A year and some change ago, Laura, Keith and I sat on the stoop outside a coffee shop down the street from our old office; a bit dazed on an early afternoon. A significant portion of the newsroom staff had been laid off that morning. There was a break in the conversation and the silence bred some thoughts so I let my head drop a bit and the muscles in my face tightened. "Now you're crying?", asked Laura in a protective way as if it was a last straw of some sort. The changes in the lives of my friends seemed to rumble that also in my life, things weren't going to be the same anymore.
Whenever fall approaches and I turn a year older, I panic as I think of the previous trifecta of seasons. Looking over my shoulder I can't believe how packed to the brim it was. So many things seen and felt. Now a year later I feel the same. Each year seems to supersede the previous. The job that I wanted more than anything since moving to Salt Lake and my outlook on that career slowly changed. The Cricket got a new job and plowed forward. She was headed for breaking waves and I was treading water, trying to decide what I was after. Somehow through my haze, we found enough clarity to decide to marry at the end of the summer. Two months later I was driving back from a friends house when she called saying I got a letter from some school I had applied to while trying to figure out my next step. It "fell open" while taking it out of the mailbox. She asked if she could read it to me over the phone. I think she had a feeling, as the words, "sorry try again" don't usually necessitate a giant envelope. The next six months were filled with plotting and discussing if it would be right to cut ties and move to Berlin. It felt barely more right than not right at first, and as if we were under a yellow light we sped forward through the intersection of our decision. The marriage came, I left the paper and we packed up the only home that was ever ours.
Before leaving we spent an evening with my family at my parents house up north. We ate familiar food from my mothers kitchen on the patio as my nephews and niece wrestled around on the grass and the family traded recent updates on life, kids, bullies at school and health. I thought of all the meals we've had out back. Elements of the family have moved and returned, and as I realized it was my turn to leave, tiny details taken for granted became more valuable. It was dark outside when we hugged goodbye. I watched my parents walk up the steps to the back of the house and tried to remember every memory at that door I could.
On the way out of town, I pointed to the top of a building in the center of town and said, "We used to sneak up there at night in high school, you wanna go?." I didn't want to, and didn't realize it until she promptly and decidedly said, "Yeah." During the distance between twisting the key to turn the car off and pulling it into park, I realized I was 10 years older. 10 years worth of second guessing and worry on how things were going to turn out. We climbed up a railing, onto a landing and pigeons flew violently out of a crawl space making our hearts and heels jump. "Up that?" she asked as she looked at a fire escape ladder rising two more stories. We went up and as I was about 3/4th's of the way up I looked back down. I looked back down 10 years and panicked. We came back down and tried to not to mention the feeling of defeat. I was embarrassed. I think she was surprised I didn't go up. Maybe it was the heavy heart of leaving home. Maybe it was the thick, strange and sad nostalgia of your youth's moments invisibly projected on street corners and roof tops as you drive through your high school home. Before jumping down from the landing which was really a smaller buildings rooftop, she took my arm and said, "Let's sit here for awhile." Then asked how I was feeling.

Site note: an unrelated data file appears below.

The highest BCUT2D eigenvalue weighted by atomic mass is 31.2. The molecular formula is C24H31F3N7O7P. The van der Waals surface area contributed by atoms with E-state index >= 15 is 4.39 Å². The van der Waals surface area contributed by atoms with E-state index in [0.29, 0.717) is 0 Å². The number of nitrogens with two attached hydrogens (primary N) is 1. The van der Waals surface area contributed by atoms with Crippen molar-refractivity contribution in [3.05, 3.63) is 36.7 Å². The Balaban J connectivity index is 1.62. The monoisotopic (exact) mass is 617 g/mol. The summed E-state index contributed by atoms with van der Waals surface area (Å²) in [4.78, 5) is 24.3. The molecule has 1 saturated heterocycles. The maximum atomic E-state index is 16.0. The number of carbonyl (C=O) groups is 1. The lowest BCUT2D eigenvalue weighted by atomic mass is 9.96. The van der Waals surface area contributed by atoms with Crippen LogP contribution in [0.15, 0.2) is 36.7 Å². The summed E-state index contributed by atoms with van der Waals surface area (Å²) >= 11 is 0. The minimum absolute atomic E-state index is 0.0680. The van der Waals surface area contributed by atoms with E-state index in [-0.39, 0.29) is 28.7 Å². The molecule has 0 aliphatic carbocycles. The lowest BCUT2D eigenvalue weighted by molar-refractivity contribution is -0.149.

It was one of those moments where you're so far in each others head, you only need a handful of sentences to talk about everything. Feeling older, family, leaving home, etc. After a short silence she said, "Micha, we gotta go up there." I knew she was right, and we scrambled up the ladder to the quiet black space that I hadn't been to since 18.
We'd been married a month, the wedding had gone so fast. It had been a month of noticing the ring on my finger, and hearing myself say, "my wife" when talking to others. It didn't seem real until then, smiling in the soft wind and near silence above a sleepy street. After a few minutes, we climbed down and the drive home became our victory lap for the fullest year.